Prenatal Nicotine Exposure Alters Genetic Profiles of Neurons in the Sub-regions of the VTA During Early Postnatal Development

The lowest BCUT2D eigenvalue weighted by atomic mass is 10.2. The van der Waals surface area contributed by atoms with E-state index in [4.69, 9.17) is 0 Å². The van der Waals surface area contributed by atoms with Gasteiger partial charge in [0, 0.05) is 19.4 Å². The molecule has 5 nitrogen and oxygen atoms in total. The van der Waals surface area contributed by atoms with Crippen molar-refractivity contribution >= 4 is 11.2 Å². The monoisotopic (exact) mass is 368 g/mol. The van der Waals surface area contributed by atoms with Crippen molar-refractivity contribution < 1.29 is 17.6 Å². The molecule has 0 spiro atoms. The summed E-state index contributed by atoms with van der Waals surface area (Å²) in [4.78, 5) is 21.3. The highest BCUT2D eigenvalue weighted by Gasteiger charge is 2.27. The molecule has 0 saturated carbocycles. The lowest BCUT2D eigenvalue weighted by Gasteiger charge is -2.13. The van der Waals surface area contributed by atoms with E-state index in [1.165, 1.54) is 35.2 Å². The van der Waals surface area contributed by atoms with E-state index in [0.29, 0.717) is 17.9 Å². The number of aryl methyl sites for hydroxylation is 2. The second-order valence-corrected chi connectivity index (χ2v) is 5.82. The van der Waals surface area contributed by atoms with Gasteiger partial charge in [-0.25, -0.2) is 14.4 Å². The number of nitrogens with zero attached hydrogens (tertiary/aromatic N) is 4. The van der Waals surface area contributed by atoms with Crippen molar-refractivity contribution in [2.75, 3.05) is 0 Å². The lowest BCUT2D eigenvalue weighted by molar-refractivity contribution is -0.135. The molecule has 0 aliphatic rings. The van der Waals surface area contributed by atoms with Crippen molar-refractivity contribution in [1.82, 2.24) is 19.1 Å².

Brain growth occurs during the first two weeks of postnatal development in rats. This developmental period is equivalent to the third trimester of human gestation. Dendritic arborization, axonal growth, and gliogenesis are observed along with a significant maturation of neurotransmission during this critical development period. Furthermore, nicotine exposure during early development causes deficiencies in sensory and cognitive processing in adults. In this study, we further investigated the neuron populations and the influence of perinatal nicotine exposure on gene expressions of neurons within the sub-regions of the ventral tegmental area (VTA) in one week (P7), two week (P14) and three week (P21) old rat pups. We exposed pregnant rats to nicotine perinatally to investigate its effect in rat pups during early neuronal development (P7, P14, and P21). Real time PCR (RT-qPCR) was used to determine the relative expressions of GABA, dopamine (DA), and glutamate neuron markers within the sub-regions of the VTA including the paranigral nucleus (PN), parainterfascicular (PIF), and parabrachial pigmented nucleus (PBP). Our results indicated that during early maturation, the dopamine marker TH was not significantly expressed within the sub-regions of the VTA in the nicotine exposed P7 group. However, TH was significantly expressed within the PN sub-region compared to the PBP sub-region of the VTA in both the P14 and P21 groups and within the PN sub-region compared to the PIF sub-region in the P21 group. These results suggest that following perinatal nicotine exposure, VTA DA neurons, especially within the PN sub-region, are significantly excited after two weeks of maturation.